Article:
Every now and then you read a story that is so beautiful it leaves you in the state of awe for a long while after. Without Words is one of those stories. It is heart-shattering with its pain, torment, and agony, it is raw with life-like emotions and deep feelings, yet it heals all the wounds with the devotion and tenderness, the pure joy of life shining through. Roberto DeRosa and Dani Hodge have a nearly magical connection, the energy around them sizzling in the air with heat and yearning. It is like their broken souls recognize the need for comfort in each other - like they are the two half's of a whole finally coming together. Both Rob and Dani had issues from the past, from their childhood, that comes to the surface mudding the waters and churning the emotions. With Dani's trust issues and fear of abandonment Rob's problems to communicate might seem like the worst match, but they have to learn to connect on a deeper lever to get over the hurdles and interact in a way that is suitable for both. The process of healing, learning and growing as a human being is a delicate and fragile development for both Dani and Rob, however with the support of their loved ones, and with each other, they find the safe haven, the place of trust, faith, and hope where this kind of flourishing is possible. Without Words amazed me with its beauty and depth. The dual first person point of view gave the insights to Rob's mind that was needed with his challenge to communicate and brought alive the intensity of those two bruised souls seeking for each other. It made me want to believe in love at the first sight and in soulmates, in the one true match. It captivated my mind and charmed my heart, it filled me with joy, left my smiling and believing in serendipity. What an alluring story of love and life! ~ Five Spoons
This may be right up there with the best books I've read this year. It's touching, emotional and yet romantic all the while looking at a life lived with a TBI (traumatic brain injury). I absolutely loved this book. It opens with Rob playing guitar at his friend Trent's bar when he spots two girls come in. There is something about her that calls to him, and when they lock eyes, he misses a chord or two. Afterward she comes up to him and says "Hi." Here we meet Dani. Rob's speech is at times slow and he doesn't respond back. Dani isn't sure quite how to take that, she and her sister leave Trent's and head home. Dani is getting ready to open her own business and her new space needs work from the floor to the ceiling. Dani is a bubbling ball of energy, at times she's over the top. Her sister Amy is her tether. Dani was semi-burned in a past relationship which makes her a little gun shy with Rob, having said that because of Rob's inability to express emotion at times, issues become confusing. Somehow she ropes Rob into helping, returning back to Trent's again. Rob and Trent live together, both San Diego Firefighters. Rob was injured in a horrendous fire, it's Trent who pulls him out. Rob's recovery is slow and arduous and frustrating. Rob has a dog Samson, and we get to see plenty of Samson in the story, he's a constant by Rob's side. Rob hasn't really worked since the accident which his stepfather repeatedly reminds him of. (Ugh, what a jackhat that guy was) and his mother remains silent. Then we have Rob's father and brothers who are still in Mexico and own a vineyard there. There's a whole different dynamic going on there from the story of he and Dani. Dani and Amy have their own stories as well. Delancey balanced these stories so very well and managed to loop them so beautifully together. This book just did it all for me. About 20 pages in I knew it was a winner and that there was a great story in here. Turned out there were a couple. The storyline is unique, has some nice steam, very real emotional issues dealing with relationships and the unknowns of dealing with TBI's. I think she captured that extremely well. Especially listening to Rob's inner dialogue. I hope we see more of the characters from this story. I'd love to see Amy and Trent... hint, hint. Fantastic book Delancey!! Absolutely off the charts. I'd give it 10 stars. **arc from NetGalley and Entangled in exchange for a fair review**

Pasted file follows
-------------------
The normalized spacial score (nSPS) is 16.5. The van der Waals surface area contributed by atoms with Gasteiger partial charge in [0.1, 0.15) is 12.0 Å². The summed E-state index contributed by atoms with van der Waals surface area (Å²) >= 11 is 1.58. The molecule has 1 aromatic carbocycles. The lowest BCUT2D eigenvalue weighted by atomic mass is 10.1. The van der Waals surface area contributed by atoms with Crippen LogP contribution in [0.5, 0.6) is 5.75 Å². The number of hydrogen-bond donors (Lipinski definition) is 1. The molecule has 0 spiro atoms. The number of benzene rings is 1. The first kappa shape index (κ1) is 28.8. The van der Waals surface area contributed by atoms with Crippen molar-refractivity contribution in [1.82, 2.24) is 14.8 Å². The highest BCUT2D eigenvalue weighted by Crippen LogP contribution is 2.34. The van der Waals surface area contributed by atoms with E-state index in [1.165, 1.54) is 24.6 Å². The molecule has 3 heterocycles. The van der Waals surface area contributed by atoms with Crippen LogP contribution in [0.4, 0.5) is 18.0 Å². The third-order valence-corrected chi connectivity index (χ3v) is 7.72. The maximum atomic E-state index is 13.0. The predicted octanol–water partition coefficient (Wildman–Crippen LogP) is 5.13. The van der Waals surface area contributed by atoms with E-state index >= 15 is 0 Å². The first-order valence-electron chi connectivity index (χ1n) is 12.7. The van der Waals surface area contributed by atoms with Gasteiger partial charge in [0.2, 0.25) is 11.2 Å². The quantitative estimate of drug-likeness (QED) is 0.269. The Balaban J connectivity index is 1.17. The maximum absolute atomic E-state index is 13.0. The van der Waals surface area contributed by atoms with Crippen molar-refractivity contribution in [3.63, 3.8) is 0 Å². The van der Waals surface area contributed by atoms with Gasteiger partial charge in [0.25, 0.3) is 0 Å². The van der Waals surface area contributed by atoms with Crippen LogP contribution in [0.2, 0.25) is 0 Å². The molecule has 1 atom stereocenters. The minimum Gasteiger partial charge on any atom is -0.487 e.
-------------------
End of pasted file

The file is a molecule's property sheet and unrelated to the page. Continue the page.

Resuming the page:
Light, sweet and sexy. Almost a year after his accident, ex-firefighter Rob DeRosa is still trying to figure out what to do with his life while playing the guitar at his friend’s bar at nights and walking his dog under the San Diego sun during the day. He can never be a fireman again, he had to relearn how to walk and talk and there’s really not much that interests him. Until he literally feels the Earth move when he stares straight into bright blue eyes that instantly seem to calm everything in him. Can he gather the courage to talk to her? If only Do-It-Yourself were that simple Dani Hodge wouldn’t have be cursing at the dreaded tile saw where anyone and everyone could hear. Fortunately for her, the man who comes to her rescue is none other than the silent guitar player who ignored her at a bar. Even though her brain short-circuits just by looking at him, she can’t refuse his offer to help otherwise her dream of opening a wine/book store will turn into a nightmare. But can she open up her heart to believe he’s not just temporary? Without Words is my first book by author Delancey Steward and hopefully it won’t be the last. I found it to be touching, sweet and sexy with endearing characters, including Dani’s sister and Rob’s BFF Trent who will hopefully get their own book, and who can resist a supportive, sweet, understand sidekick of the four legged variety? Sampson, Rob’s dog was adorable! Oh and Trent and Rob’s firemen friends... The pacing was good. Being from San Diego myself, I really enjoyed the vivid imagery of a place I’m so familiar with, it made me want to visit walk around OB, go to Balboa and see everything from the author’s perspective. The plot was interesting on Rob’s side, although the family dynamic on his father’s side also hit home and didn’t ring true with me because my father’s family is from Ensenada too and I’ve heard of the traditions mentioned in the story that would create such conflict. Rob is such an interesting character. He’s the strong and silent type with hidden vulnerability, I only wish Steward would have delved more into his characterization. I feel as though their story had the potential to be deeply moving. Dani was bubbly and likeable, but a bit too guarded and at one point insensitive to Rob’s condition. Their chemistry was undeniable though and I loved every sweet, sexy moment they spent together. Without Words is a standalone contemporary romance by Delancey Steward. It is told from both points of view and has a happy ending. Fans of sweet and sexy romance will enjoy it.